Population Health

At a Glance Projects Publications Team


Early-Life Determinants of Cognitive Functioning, Health, and Mortality

Mikko Myrskylä, Kieron Barclay, Pekka Martikainen

Detailed Description

Recent research has highlighted the importance of early-life conditions in shaping outcomes across an individual's lifespan, with factors ranging from childhood environmental and family conditions to perinatal health and in utero exposures. The relationship between the length of the birth interval and child outcomes has also received increasing attention, with some studies exploring offspring outcomes across the life course. To gain a deeper understanding of these relationships, our research employs advanced statistical techniques and top-quality data from administrative population registers in Finland and Sweden.

We explore a range of outcomes, including educational achievements such as average points of high school grades, all-cause and cause-specific mortality, and short- and long-term outcomes related to preterm birth, low birth weight, infant mortality, college degree attainment, and occupational status. We compare sibling fixed effects to differentiate the effects of early-life exposures from shared factors that may confound associations. In some studies, we estimate sibling intraclass correlations as a summary measure of all early-life and familial influences.

Our research has already yielded numerous significant findings. For example, we discovered that premature births do not typically harm educational achievement when we account for the degree of prematurity and adjust for shared factors in the family of origin. Only children born extremely preterm have worse outcomes, and extreme prematurity during gestation almost perfectly corresponds to a critical period of in utero brain development. However, even children born extremely preterm can significantly improve their outcomes if they attend the best schools, and this underscores the importance of contextual factors. Because extremely preterm births are rare, the overall impact of premature births on later-life outcomes is likely to be modest.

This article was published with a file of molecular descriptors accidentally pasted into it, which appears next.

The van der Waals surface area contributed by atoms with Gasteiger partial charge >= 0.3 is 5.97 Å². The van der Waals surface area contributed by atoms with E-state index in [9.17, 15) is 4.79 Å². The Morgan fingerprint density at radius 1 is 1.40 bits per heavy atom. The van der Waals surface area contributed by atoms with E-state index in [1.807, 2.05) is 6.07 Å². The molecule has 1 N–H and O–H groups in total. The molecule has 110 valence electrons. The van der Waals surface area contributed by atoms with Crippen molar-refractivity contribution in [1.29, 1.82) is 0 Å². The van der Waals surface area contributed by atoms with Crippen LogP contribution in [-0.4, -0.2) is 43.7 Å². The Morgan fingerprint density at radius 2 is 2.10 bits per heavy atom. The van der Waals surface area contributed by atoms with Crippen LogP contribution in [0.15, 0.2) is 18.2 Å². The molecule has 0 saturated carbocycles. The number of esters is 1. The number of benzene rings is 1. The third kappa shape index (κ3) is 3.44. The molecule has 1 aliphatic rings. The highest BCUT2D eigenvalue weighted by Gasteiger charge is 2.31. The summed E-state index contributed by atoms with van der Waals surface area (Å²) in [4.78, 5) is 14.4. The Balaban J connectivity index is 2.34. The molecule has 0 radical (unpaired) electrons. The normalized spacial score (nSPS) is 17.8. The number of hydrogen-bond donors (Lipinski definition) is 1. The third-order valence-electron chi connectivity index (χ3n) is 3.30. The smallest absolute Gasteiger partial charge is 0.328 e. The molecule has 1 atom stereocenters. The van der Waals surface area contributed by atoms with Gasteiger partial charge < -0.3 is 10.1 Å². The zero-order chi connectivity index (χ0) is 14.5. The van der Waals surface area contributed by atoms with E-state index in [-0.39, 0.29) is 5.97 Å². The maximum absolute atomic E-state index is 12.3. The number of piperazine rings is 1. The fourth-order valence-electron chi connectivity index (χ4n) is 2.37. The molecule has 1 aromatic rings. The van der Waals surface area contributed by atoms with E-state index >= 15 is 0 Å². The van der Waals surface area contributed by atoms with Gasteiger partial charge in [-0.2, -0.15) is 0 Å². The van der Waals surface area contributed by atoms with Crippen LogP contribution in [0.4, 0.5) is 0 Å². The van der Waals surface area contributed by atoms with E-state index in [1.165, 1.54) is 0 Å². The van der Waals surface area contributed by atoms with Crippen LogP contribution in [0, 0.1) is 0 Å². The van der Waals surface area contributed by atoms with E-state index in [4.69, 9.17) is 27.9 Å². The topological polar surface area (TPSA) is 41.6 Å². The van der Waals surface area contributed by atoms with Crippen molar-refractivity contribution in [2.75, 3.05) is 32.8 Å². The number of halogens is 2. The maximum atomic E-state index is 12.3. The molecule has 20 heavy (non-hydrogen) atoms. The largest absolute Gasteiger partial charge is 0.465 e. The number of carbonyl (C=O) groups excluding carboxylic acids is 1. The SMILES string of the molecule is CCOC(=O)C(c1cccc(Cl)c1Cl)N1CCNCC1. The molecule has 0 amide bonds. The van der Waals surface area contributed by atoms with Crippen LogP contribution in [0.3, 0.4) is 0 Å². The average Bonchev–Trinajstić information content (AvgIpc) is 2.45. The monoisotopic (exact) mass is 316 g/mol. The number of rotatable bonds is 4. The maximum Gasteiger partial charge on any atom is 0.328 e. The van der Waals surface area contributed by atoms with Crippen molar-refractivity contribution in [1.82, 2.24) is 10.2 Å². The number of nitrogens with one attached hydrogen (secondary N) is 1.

In other work, we examined the influence of birth spacing on outcomes across the life course. Previous research has shown that extremely short birth intervals may increase the probability of poor perinatal outcomes. Consistent with this, our research has found that children born after a birth interval of 9 to12 months have a higher probability of low birth weight, preterm birth, and infant mortality, both with and without sibling comparisons. Short intervals before the birth of the next youngest sibling are also associated with low birth weight, preterm birth, and infant mortality, both with and without sibling comparisons. However, our research highlights that even the very shortest birth intervals are not negatively associated with long-term outcomes related to educational or occupational achievement or long-term mortality. This suggests that the disadvantages associated with extremely short birth intervals disappear over the extended life course.

Overall, our research underscores the complex interplay between early-life conditions and outcomes across the life course, with some factors exerting stronger effects in the short-term, whereas others may have more long-term impacts.

Research Keywords:

Aging, Mortality and Longevity, Family Behavior, Health Care, Public Health, Medicine, and Epidemiology, Life Course

Region keywords:

Finland, Sweden, United Kingdom, USA


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The Max Planck Institute for Demographic Research (MPIDR) in Rostock is one of the leading demographic research centers in the world. It's part of the Max Planck Society, the internationally renowned German research society.